Letter: Too many homes for Brighouse
I walk my dog most every day, one of the routes I take is up the mad mile, along Jay House Lane, through Thornhill and back into Clifton.
This walk is a real pleasure. I watch the seasons go by in all weathers.
As I look across the Calder Valley with its verdant fields, my mind starts to imagine what this would look like if the local authority gets its way and puts 2,000 additional homes to create “Clifton Garden Village”.
No longer would I be looking out at green fields with their pastoral calm and solidity. I would see houses and over to the left an enterprise park with offices and factories. Oh where, then, will there be the wildlife and hedge rows full of blossom?
It’s interesting how planners use terms like garden village and park to mask their intention to despoil our environment. Do they think they can lull us into a false sense of security by using such terms?
The thing is, they say we need to build houses to accommodate a growing population, which is true.
However, what they fail to tell us is that out of 16,000 dwellings they intend to build in the Calder Valley, 6,000 are proposed to be built in Brighouse, 2,000 of which will be mostly on greenbelt around Clifton, creating euphemistically a garden village. This seems to me to be a disproportionate amount of development in and around Brighouse compared with the rest of the local authority area.
The local authority have written a strategic plan. Now, this is an interesting document.
A strategic plan is supposed to give a vision of the future. When I read it, all I could see was a series of proposals.
The vision was vague and opaque, an absence of detail.
The plan does not address first and foremost the real infrastructure problems we will have to contend with in Brighouse if the plan is implemented. Just imagine trying to drive in and out of the town if we have an additional 6,000 homes. It’s fun now, “The M25 comes to Brighouse” (good title for a horror film), the road to hell!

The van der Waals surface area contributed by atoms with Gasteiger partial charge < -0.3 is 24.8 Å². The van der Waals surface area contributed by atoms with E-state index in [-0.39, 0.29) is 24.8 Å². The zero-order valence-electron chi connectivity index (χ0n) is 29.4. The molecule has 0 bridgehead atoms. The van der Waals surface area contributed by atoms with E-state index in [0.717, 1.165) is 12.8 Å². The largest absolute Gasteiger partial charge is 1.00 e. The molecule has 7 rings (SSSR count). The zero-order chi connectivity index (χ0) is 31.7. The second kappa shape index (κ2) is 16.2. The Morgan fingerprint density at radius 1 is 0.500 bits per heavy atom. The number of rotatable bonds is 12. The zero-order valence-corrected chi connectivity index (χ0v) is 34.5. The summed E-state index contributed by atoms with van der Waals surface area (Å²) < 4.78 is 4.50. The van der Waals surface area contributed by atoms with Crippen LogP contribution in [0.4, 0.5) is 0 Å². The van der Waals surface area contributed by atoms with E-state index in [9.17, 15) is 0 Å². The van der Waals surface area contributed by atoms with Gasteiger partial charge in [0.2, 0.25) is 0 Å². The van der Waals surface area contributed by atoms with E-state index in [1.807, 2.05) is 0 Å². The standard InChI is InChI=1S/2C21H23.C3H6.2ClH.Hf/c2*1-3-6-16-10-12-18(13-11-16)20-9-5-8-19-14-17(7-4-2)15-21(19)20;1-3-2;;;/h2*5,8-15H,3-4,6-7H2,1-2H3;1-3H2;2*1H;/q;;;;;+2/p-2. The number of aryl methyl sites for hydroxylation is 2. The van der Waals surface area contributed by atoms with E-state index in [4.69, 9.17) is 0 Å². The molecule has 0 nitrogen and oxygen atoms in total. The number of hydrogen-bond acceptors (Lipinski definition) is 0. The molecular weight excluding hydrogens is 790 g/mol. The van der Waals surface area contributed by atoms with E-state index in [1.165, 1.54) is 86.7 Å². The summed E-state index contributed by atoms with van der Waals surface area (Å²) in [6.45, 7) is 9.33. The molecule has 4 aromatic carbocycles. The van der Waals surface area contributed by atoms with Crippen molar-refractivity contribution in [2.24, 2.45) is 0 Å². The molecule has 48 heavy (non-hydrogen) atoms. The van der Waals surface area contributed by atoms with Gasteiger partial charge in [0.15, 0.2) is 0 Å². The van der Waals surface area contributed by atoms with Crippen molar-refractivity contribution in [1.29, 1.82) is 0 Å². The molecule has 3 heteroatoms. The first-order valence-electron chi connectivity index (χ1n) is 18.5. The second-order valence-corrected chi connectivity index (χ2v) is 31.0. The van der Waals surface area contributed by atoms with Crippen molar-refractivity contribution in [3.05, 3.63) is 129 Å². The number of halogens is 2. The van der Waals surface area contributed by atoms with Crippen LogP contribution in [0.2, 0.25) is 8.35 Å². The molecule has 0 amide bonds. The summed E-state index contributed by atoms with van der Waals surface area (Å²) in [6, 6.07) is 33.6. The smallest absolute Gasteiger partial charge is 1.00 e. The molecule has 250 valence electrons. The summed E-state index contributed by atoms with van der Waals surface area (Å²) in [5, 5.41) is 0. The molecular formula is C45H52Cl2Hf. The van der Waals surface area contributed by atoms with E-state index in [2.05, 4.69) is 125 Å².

If it happens I am going to set up a business selling pollution masks - I will make a fortune.
Not to mention schools, doctors and hospitals to cope with the increase in population.
The strategic plan does not deal with when the infrastructure will be improved to cope, or for that matter who is going to pay for it. Well at least I can go for a walk tomorrow and still enjoy the countryside, but for how long?
If the local authority’s plans come to fruition, the development will start in 2019.
So, I had better make the most of my tranquil walks in the countryside, before the bulldozers disrupt my harmony and yours as well.
Change is inevitable and yes we have to build to accommodate our burgeoning population, but at what cost?
However, we the citizens of Calderdale invest our hard earned cash employing our servants in the local authority to effectively look after our interests.
The question to the planners is why do you think this strategic plan looks after the interests of your people in Brighouse?
Think again and let’s have proportionate development across the whole of the local authority and maximise the benefits for everyone.